Reps adopt legislative measures for Nigerian ports

Lawan Hamidu, Abuja

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The Nigerian House of Representatives is adopting legislative measures to make all the country’s ports work effectively.

This is to improve the country’s economy, revenue generation and provide job opportunities for the country.

Speaker House of Representative, Femi Gbajabiamila, represented by Deputy House Leader, Peter Akpatason, stated this at a public hearing on why five inland ports in the eastern corridor are not working.

He said full utilization of the ports will reduce the congestion at Tin Can and Apapa Ports in Lagos State as well as win the confidence of foreign investors.

“This Adhoc Committee has been constituted with a specific mandate to investigate the various reasons why these ports are not being use to maximum effects especially at this time when Apapa and Tin Can Ports are so overwhelming.

As lawmakers in line with the legislative agenda of the Nigerian 9th Assembly, we must look for solutions to the identified problems affecting the effective performance of those ports,” Mr. Akpatason added.

Chairman of the Adhoc Committee, Yusuf Buba Yakubu in his remark, stressed the critical role of stakeholders in maritime industry in proffering solutions to what he said has become a dangerous reality of everyday life in Lagos and an embarrassment for international visitors.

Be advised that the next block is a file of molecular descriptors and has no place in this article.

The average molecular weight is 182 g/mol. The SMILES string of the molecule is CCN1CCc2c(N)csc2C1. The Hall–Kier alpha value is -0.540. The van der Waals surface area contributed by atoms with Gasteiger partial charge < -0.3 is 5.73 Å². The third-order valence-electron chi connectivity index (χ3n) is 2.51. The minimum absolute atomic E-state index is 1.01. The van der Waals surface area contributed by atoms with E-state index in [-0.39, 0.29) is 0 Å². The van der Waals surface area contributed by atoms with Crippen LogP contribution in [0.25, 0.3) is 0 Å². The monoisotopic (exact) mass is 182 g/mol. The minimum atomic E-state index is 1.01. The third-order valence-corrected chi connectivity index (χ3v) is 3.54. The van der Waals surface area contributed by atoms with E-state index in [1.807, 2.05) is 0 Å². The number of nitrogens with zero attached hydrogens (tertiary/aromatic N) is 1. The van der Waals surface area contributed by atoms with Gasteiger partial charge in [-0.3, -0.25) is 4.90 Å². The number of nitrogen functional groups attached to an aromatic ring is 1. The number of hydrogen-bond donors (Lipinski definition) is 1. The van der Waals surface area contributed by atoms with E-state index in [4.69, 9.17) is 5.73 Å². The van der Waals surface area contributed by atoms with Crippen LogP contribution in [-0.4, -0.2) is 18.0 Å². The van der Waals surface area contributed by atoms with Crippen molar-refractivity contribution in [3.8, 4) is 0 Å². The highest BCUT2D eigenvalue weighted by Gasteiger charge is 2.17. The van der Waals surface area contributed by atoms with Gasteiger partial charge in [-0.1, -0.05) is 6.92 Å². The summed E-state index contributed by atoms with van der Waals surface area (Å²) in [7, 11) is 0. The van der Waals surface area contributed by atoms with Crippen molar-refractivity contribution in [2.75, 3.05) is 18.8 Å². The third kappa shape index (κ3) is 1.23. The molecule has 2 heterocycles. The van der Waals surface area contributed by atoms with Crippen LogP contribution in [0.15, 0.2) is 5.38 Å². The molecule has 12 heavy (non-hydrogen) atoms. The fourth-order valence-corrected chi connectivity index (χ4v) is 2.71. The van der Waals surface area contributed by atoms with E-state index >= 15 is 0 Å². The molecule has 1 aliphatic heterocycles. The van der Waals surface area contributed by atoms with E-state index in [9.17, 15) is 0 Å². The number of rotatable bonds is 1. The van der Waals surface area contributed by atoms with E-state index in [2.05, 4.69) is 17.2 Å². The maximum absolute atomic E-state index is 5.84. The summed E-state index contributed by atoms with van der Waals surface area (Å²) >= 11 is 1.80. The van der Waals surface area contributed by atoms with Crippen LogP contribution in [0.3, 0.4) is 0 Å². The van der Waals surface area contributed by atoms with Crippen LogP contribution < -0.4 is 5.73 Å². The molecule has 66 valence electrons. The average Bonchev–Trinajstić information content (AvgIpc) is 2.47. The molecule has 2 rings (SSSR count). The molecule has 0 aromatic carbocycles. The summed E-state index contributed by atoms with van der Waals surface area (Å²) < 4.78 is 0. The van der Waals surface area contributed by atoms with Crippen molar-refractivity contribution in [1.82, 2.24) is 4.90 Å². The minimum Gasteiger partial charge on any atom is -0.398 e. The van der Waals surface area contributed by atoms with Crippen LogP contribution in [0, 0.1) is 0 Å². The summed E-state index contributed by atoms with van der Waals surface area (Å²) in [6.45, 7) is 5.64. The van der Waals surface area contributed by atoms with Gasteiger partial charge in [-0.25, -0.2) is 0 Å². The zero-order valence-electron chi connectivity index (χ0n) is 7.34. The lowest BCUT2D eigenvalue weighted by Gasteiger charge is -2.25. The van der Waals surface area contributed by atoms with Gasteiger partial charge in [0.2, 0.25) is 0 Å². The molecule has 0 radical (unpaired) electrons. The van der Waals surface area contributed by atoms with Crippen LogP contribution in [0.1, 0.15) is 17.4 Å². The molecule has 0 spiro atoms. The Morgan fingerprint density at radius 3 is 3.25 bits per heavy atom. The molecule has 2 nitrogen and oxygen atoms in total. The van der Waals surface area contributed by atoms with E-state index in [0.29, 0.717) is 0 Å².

“Yes! Or how else does one describe a situation that has defied the efforts of a State like Lagos and has the capacity to lock down the commercial city completely, while encouraging the activities of criminal elements and touts and compelling.

Ultimately, the attention of the nation’s President, who had responded by setting up a Presidential Task Team?” Mr. Yakubu stressed.

Nigerian Ministry of Transports, through its Permanent Secretary, Sani Zakari, revealed that efforts are being made to ensure that all policies regarding ports operation are implemented and adhere to, for efficiency.

Participants who attributed the poor performance of ports in the Eastern corridors to piracy, militancy, multiple taxation and poor road infrastructure, however suggested a coordinating agency, improve security and aggressive overhaul of infrastructure for Nigeria to reap the benefit.

This will eventually reduce the pressure mounted on the Tin Can and Apapa Ports, improve commercial activities, reduce the transportation cost of goods as well as provide job opportunity to the host communities.

The findings and recommendations of the Committee according to the participants, will assist the House when it resumes in September, to come up with strong resolution that would turn the maritime sector for the better.

 

Omolayo,A